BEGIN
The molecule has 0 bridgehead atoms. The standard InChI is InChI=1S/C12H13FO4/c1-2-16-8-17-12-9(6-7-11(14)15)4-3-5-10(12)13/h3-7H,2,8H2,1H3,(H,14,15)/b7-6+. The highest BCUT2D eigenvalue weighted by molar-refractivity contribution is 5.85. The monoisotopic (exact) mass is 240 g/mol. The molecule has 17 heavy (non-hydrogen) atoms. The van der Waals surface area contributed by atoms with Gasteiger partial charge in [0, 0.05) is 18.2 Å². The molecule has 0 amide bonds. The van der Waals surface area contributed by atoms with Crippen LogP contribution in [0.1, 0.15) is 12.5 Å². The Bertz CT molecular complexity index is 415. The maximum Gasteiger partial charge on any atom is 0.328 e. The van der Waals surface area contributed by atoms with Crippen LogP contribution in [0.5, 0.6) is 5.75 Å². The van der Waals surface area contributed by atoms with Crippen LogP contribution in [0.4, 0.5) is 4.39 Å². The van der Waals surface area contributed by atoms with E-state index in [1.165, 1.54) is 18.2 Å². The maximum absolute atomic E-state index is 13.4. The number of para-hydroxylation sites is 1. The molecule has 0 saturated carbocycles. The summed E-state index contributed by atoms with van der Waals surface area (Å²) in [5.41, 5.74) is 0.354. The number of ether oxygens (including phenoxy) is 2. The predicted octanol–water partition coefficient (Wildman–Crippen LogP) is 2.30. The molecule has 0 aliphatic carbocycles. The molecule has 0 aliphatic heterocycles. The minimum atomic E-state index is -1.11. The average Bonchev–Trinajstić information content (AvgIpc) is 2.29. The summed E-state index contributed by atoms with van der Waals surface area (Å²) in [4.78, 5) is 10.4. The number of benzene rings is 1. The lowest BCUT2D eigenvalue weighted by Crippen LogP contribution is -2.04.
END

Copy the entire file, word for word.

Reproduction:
The molecule has 0 bridgehead atoms. The standard InChI is InChI=1S/C12H13FO4/c1-2-16-8-17-12-9(6-7-11(14)15)4-3-5-10(12)13/h3-7H,2,8H2,1H3,(H,14,15)/b7-6+. The highest BCUT2D eigenvalue weighted by molar-refractivity contribution is 5.85. The monoisotopic (exact) mass is 240 g/mol. The molecule has 17 heavy (non-hydrogen) atoms. The van der Waals surface area contributed by atoms with Gasteiger partial charge in [0, 0.05) is 18.2 Å². The molecule has 0 amide bonds. The van der Waals surface area contributed by atoms with Crippen LogP contribution in [0.1, 0.15) is 12.5 Å². The Bertz CT molecular complexity index is 415. The maximum Gasteiger partial charge on any atom is 0.328 e. The van der Waals surface area contributed by atoms with Crippen LogP contribution in [0.5, 0.6) is 5.75 Å². The van der Waals surface area contributed by atoms with Crippen LogP contribution in [0.4, 0.5) is 4.39 Å². The van der Waals surface area contributed by atoms with E-state index in [1.165, 1.54) is 18.2 Å². The maximum absolute atomic E-state index is 13.4. The number of para-hydroxylation sites is 1. The molecule has 0 saturated carbocycles. The summed E-state index contributed by atoms with van der Waals surface area (Å²) in [5.41, 5.74) is 0.354. The number of ether oxygens (including phenoxy) is 2. The predicted octanol–water partition coefficient (Wildman–Crippen LogP) is 2.30. The molecule has 0 aliphatic carbocycles. The molecule has 0 aliphatic heterocycles. The minimum atomic E-state index is -1.11. The average Bonchev–Trinajstić information content (AvgIpc) is 2.29. The summed E-state index contributed by atoms with van der Waals surface area (Å²) in [4.78, 5) is 10.4. The number of benzene rings is 1. The lowest BCUT2D eigenvalue weighted by Crippen LogP contribution is -2.04.